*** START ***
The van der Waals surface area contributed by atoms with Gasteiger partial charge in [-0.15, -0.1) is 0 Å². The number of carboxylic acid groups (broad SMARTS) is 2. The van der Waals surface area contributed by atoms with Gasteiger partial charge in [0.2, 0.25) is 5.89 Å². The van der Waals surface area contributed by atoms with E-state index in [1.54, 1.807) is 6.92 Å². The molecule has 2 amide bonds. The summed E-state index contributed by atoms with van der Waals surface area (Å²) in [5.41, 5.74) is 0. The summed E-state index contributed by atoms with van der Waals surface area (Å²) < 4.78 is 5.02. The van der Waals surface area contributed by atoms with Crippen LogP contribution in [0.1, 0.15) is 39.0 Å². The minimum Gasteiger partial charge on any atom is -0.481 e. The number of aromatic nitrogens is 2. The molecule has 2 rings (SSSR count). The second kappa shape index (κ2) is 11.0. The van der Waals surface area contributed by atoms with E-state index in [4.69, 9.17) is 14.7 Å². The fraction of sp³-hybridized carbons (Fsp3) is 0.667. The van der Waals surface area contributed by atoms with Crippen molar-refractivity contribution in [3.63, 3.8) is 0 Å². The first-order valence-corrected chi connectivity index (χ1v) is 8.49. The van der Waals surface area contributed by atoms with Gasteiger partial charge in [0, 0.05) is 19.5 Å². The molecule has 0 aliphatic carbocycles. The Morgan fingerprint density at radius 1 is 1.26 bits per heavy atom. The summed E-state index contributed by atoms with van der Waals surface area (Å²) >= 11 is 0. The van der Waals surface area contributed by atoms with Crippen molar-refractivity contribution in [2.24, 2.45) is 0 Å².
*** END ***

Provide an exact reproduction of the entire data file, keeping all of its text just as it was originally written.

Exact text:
The van der Waals surface area contributed by atoms with Gasteiger partial charge in [-0.15, -0.1) is 0 Å². The number of carboxylic acid groups (broad SMARTS) is 2. The van der Waals surface area contributed by atoms with Gasteiger partial charge in [0.2, 0.25) is 5.89 Å². The van der Waals surface area contributed by atoms with E-state index in [1.54, 1.807) is 6.92 Å². The molecule has 2 amide bonds. The summed E-state index contributed by atoms with van der Waals surface area (Å²) in [5.41, 5.74) is 0. The summed E-state index contributed by atoms with van der Waals surface area (Å²) < 4.78 is 5.02. The van der Waals surface area contributed by atoms with Crippen LogP contribution in [0.1, 0.15) is 39.0 Å². The minimum Gasteiger partial charge on any atom is -0.481 e. The number of aromatic nitrogens is 2. The molecule has 2 rings (SSSR count). The second kappa shape index (κ2) is 11.0. The van der Waals surface area contributed by atoms with E-state index in [4.69, 9.17) is 14.7 Å². The fraction of sp³-hybridized carbons (Fsp3) is 0.667. The van der Waals surface area contributed by atoms with Crippen molar-refractivity contribution in [3.63, 3.8) is 0 Å². The first-order valence-corrected chi connectivity index (χ1v) is 8.49. The van der Waals surface area contributed by atoms with Gasteiger partial charge in [0, 0.05) is 19.5 Å². The molecule has 0 aliphatic carbocycles. The Morgan fingerprint density at radius 1 is 1.26 bits per heavy atom. The summed E-state index contributed by atoms with van der Waals surface area (Å²) >= 11 is 0. The van der Waals surface area contributed by atoms with Crippen molar-refractivity contribution in [2.24, 2.45) is 0 Å².